Critical Distance

Critical Distance or Dc is the distance from a sound source where the level of direct sound equals that of any reverberant sound. Dc applies to all sound gathering but measuring it is normally only required when advance planning of microphone positions is needed. Critical Distance does not dictate where a microphone must be placed but it does give a useful prediction of how it will sound at any particular point. For gathered sound to be reasonably “tight” and to have good intelligibility the microphone needs to be closer than Dc. Beyond Dc all sound will essentially be from the reverberant field, and will therefore be unsuitable for clear speech or sung words but ideal for atmosphere.


Critical distance can be measured with fairly basic tools. All you need is a broad spectrum sound source (“noise”) and a meter that indicates sound levels. That may sound technically complex but a “broad spectrum sound source” can be an ordinary FM radio tuned to the gaps between stations and the “sound level meter” an omni microphone and the meter on a portable mixer. These tools are quite adequate in practical terms.

Reverberant sound is essentially the same at any point in a space since it is reflected randomly off all surfaces. Therefore walk around the space with a sound meter and the levels measured hardly change. Direct sound obeys an inverse square law drop in level with distance i.e – 6 dB for every doubling in distance.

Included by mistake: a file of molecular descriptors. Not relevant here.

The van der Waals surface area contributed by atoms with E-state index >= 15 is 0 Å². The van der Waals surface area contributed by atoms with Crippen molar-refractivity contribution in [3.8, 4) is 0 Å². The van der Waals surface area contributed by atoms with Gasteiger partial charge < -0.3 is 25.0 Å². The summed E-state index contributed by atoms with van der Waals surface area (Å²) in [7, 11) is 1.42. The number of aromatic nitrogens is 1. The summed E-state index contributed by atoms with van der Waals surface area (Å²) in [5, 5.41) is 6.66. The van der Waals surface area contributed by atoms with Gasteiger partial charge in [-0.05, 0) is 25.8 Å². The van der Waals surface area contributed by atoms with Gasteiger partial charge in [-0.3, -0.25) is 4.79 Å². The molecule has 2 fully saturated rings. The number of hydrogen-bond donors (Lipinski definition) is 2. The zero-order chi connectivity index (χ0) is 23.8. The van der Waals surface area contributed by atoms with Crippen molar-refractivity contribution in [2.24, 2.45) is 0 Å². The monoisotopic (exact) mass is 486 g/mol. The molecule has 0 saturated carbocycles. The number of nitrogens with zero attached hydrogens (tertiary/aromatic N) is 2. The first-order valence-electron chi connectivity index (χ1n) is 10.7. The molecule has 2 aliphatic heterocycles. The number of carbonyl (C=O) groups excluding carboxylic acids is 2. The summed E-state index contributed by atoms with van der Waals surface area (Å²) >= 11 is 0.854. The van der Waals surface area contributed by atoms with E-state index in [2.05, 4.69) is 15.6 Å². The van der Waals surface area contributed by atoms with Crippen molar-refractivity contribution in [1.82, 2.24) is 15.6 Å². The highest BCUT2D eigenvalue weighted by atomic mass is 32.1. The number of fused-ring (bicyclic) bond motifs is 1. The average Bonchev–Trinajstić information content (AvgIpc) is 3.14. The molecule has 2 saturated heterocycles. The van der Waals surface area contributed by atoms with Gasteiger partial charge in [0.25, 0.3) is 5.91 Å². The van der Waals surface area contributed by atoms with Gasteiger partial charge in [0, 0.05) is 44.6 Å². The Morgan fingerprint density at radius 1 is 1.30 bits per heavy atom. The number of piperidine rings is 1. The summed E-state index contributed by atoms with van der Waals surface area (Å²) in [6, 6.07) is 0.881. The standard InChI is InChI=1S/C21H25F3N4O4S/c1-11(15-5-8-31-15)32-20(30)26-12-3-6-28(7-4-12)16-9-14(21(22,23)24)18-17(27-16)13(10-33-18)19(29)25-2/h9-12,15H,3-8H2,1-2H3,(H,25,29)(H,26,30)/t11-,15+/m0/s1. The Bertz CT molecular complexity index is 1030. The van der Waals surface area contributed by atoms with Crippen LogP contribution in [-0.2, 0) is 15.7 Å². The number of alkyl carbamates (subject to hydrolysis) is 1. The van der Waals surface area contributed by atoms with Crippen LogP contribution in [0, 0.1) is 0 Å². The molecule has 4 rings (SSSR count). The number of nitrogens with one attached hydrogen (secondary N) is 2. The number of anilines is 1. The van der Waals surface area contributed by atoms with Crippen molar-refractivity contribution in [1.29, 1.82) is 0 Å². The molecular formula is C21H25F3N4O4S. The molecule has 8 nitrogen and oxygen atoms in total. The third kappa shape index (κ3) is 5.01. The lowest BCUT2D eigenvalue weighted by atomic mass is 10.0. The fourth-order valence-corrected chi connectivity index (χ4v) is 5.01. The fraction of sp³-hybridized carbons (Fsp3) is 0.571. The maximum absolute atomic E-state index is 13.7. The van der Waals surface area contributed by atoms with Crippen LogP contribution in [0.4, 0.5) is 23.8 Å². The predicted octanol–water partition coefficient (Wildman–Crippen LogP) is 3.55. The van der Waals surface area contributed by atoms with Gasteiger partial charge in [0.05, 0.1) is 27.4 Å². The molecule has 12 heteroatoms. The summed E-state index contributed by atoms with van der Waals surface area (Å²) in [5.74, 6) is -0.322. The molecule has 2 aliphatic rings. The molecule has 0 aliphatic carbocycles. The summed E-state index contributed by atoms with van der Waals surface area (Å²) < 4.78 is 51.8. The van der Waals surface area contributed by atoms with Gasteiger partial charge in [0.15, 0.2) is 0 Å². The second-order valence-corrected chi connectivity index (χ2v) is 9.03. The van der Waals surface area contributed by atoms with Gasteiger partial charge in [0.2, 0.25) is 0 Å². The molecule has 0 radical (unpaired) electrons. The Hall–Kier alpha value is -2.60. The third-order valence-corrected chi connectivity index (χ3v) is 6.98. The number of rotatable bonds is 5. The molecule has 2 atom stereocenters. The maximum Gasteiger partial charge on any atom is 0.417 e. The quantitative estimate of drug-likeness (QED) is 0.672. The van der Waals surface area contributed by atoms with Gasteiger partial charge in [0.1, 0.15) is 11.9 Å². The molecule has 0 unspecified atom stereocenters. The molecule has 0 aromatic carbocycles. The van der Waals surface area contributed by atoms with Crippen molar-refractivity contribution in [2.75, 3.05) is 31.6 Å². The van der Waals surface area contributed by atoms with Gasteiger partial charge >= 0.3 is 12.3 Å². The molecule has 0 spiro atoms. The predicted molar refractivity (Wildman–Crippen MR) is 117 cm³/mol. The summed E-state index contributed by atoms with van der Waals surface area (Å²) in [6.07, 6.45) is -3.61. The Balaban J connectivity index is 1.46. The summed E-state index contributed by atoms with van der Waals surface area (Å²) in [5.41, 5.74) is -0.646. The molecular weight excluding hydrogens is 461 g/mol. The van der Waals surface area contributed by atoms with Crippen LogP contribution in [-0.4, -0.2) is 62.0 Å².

So set your noise source running and measure the level at distances of 10, 20, 40, 80… cm (or inches or handspans, it doesn’t matter). Initially there will be a drop in level of 4 – 6 dB (this is the real world) between measurements. At some point the drop from the previous reading levels off as you move into the purely reverberant field. That point is at the Dc.


Critical distance is fairly constant for anywhere within a space – the only caveat being that highly reflective surfaces like windows may need to be treated as direct sources since the sound bounced off them is not truly reverberant.

Measure the Dc on a recce and then draw a circle at that distance around the orch., singers etc on a floor plan. All mics intended to pick up primarily direct sound have to be within that circle. Note that we are really talking about a 3 dimension space not a 2 dimensional plan; the real shape is a sphere centered on the orch., singers etc. Omni microphones have to be positioned at <30% of Dc, cardioids at <50% and progressively more directional microphones can approach the boundary more closely. Outside that boundary the sound from the microphones will be reverberant and extremely “open”; inside the sphere is the region where acceptably “tight” sound is possible.

There is an online Critical Distance Calculator. This is intended to be applied to the reverse situation – loudspeakers for PA and the intelligibility of such systems – but the acoustic principles and the measurement do not change. Do not pay much attention to the implied precision of the results; 9 decimal places is rather silly in this context.

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